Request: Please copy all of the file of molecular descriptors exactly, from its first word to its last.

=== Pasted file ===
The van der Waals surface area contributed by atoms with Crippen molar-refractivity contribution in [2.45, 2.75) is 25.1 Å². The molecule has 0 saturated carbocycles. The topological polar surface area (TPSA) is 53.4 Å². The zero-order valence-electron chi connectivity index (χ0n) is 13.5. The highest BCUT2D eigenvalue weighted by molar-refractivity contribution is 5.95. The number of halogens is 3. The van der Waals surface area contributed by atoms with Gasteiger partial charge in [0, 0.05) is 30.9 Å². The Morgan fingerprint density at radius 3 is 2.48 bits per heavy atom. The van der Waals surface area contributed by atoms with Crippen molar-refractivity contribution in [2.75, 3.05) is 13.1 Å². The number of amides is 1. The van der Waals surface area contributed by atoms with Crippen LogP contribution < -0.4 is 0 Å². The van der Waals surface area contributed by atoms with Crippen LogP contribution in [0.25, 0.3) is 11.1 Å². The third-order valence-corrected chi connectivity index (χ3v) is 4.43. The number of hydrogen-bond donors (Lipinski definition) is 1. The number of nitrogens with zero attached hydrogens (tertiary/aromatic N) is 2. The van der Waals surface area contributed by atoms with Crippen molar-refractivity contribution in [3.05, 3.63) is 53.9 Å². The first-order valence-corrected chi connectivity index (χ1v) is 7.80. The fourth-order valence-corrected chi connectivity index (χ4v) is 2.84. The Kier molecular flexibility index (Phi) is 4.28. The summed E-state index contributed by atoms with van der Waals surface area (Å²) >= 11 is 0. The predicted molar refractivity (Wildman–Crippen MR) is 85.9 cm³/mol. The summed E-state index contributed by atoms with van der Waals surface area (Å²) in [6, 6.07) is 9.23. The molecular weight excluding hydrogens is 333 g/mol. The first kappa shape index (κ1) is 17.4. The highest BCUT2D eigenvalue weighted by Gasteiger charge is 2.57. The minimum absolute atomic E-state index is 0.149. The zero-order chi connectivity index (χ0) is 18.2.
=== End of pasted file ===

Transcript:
The van der Waals surface area contributed by atoms with Crippen molar-refractivity contribution in [2.45, 2.75) is 25.1 Å². The molecule has 0 saturated carbocycles. The topological polar surface area (TPSA) is 53.4 Å². The zero-order valence-electron chi connectivity index (χ0n) is 13.5. The highest BCUT2D eigenvalue weighted by molar-refractivity contribution is 5.95. The number of halogens is 3. The van der Waals surface area contributed by atoms with Gasteiger partial charge in [0, 0.05) is 30.9 Å². The Morgan fingerprint density at radius 3 is 2.48 bits per heavy atom. The van der Waals surface area contributed by atoms with Crippen molar-refractivity contribution in [2.75, 3.05) is 13.1 Å². The number of amides is 1. The van der Waals surface area contributed by atoms with Crippen LogP contribution < -0.4 is 0 Å². The van der Waals surface area contributed by atoms with Crippen LogP contribution in [0.25, 0.3) is 11.1 Å². The third-order valence-corrected chi connectivity index (χ3v) is 4.43. The number of hydrogen-bond donors (Lipinski definition) is 1. The number of nitrogens with zero attached hydrogens (tertiary/aromatic N) is 2. The van der Waals surface area contributed by atoms with Crippen molar-refractivity contribution in [3.05, 3.63) is 53.9 Å². The first-order valence-corrected chi connectivity index (χ1v) is 7.80. The fourth-order valence-corrected chi connectivity index (χ4v) is 2.84. The Kier molecular flexibility index (Phi) is 4.28. The summed E-state index contributed by atoms with van der Waals surface area (Å²) >= 11 is 0. The predicted molar refractivity (Wildman–Crippen MR) is 85.9 cm³/mol. The summed E-state index contributed by atoms with van der Waals surface area (Å²) in [6, 6.07) is 9.23. The molecular weight excluding hydrogens is 333 g/mol. The first kappa shape index (κ1) is 17.4. The highest BCUT2D eigenvalue weighted by Gasteiger charge is 2.57. The minimum absolute atomic E-state index is 0.149. The zero-order chi connectivity index (χ0) is 18.2.